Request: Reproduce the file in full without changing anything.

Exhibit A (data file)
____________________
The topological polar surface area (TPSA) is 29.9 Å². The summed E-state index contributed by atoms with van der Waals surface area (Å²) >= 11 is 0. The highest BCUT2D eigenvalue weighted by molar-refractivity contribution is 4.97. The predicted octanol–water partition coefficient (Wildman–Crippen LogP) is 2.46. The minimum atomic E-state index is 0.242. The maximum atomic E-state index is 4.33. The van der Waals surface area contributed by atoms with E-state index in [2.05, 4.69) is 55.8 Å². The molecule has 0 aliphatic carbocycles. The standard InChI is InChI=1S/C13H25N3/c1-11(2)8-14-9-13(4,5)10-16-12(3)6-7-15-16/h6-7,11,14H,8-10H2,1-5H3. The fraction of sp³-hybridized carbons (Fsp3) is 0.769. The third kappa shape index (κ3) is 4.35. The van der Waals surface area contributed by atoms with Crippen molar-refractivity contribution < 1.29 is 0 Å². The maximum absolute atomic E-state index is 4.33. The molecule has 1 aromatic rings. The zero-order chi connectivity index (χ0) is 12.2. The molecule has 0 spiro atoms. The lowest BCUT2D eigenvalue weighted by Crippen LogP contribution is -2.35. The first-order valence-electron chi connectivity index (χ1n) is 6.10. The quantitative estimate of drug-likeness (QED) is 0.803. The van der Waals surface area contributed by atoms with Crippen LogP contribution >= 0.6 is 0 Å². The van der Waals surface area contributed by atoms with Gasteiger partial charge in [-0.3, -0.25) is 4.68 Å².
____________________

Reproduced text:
The topological polar surface area (TPSA) is 29.9 Å². The summed E-state index contributed by atoms with van der Waals surface area (Å²) >= 11 is 0. The highest BCUT2D eigenvalue weighted by molar-refractivity contribution is 4.97. The predicted octanol–water partition coefficient (Wildman–Crippen LogP) is 2.46. The minimum atomic E-state index is 0.242. The maximum atomic E-state index is 4.33. The van der Waals surface area contributed by atoms with E-state index in [2.05, 4.69) is 55.8 Å². The molecule has 0 aliphatic carbocycles. The standard InChI is InChI=1S/C13H25N3/c1-11(2)8-14-9-13(4,5)10-16-12(3)6-7-15-16/h6-7,11,14H,8-10H2,1-5H3. The fraction of sp³-hybridized carbons (Fsp3) is 0.769. The third kappa shape index (κ3) is 4.35. The van der Waals surface area contributed by atoms with Crippen molar-refractivity contribution < 1.29 is 0 Å². The maximum absolute atomic E-state index is 4.33. The molecule has 1 aromatic rings. The zero-order chi connectivity index (χ0) is 12.2. The molecule has 0 spiro atoms. The lowest BCUT2D eigenvalue weighted by Crippen LogP contribution is -2.35. The first-order valence-electron chi connectivity index (χ1n) is 6.10. The quantitative estimate of drug-likeness (QED) is 0.803. The van der Waals surface area contributed by atoms with Crippen LogP contribution >= 0.6 is 0 Å². The van der Waals surface area contributed by atoms with Gasteiger partial charge in [-0.3, -0.25) is 4.68 Å².